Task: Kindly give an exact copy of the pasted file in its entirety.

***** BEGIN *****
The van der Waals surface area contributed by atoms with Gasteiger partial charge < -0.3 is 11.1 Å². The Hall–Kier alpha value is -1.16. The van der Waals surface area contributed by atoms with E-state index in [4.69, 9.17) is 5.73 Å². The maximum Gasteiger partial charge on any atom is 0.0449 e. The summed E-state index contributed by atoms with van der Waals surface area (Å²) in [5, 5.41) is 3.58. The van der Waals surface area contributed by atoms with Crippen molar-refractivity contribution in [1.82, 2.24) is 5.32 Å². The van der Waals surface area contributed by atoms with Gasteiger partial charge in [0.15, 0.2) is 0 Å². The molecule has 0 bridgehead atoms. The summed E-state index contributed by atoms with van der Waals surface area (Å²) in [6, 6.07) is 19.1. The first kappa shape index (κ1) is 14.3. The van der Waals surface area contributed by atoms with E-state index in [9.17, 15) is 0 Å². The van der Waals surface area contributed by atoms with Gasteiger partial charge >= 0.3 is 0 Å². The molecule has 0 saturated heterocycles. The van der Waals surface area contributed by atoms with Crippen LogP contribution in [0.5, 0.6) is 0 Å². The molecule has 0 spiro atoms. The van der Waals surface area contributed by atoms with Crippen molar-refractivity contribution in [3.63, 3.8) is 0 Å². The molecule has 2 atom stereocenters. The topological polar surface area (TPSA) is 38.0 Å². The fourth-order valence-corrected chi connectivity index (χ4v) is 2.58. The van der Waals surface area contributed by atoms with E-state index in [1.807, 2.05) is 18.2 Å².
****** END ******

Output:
The van der Waals surface area contributed by atoms with Gasteiger partial charge < -0.3 is 11.1 Å². The Hall–Kier alpha value is -1.16. The van der Waals surface area contributed by atoms with E-state index in [4.69, 9.17) is 5.73 Å². The maximum Gasteiger partial charge on any atom is 0.0449 e. The summed E-state index contributed by atoms with van der Waals surface area (Å²) in [5, 5.41) is 3.58. The van der Waals surface area contributed by atoms with Crippen molar-refractivity contribution in [1.82, 2.24) is 5.32 Å². The van der Waals surface area contributed by atoms with Gasteiger partial charge in [0.15, 0.2) is 0 Å². The molecule has 0 bridgehead atoms. The summed E-state index contributed by atoms with van der Waals surface area (Å²) in [6, 6.07) is 19.1. The first kappa shape index (κ1) is 14.3. The van der Waals surface area contributed by atoms with E-state index in [9.17, 15) is 0 Å². The van der Waals surface area contributed by atoms with Gasteiger partial charge >= 0.3 is 0 Å². The molecule has 0 saturated heterocycles. The van der Waals surface area contributed by atoms with Crippen LogP contribution in [0.5, 0.6) is 0 Å². The molecule has 0 spiro atoms. The van der Waals surface area contributed by atoms with Crippen molar-refractivity contribution in [3.63, 3.8) is 0 Å². The molecule has 2 atom stereocenters. The topological polar surface area (TPSA) is 38.0 Å². The fourth-order valence-corrected chi connectivity index (χ4v) is 2.58. The van der Waals surface area contributed by atoms with E-state index in [1.807, 2.05) is 18.2 Å².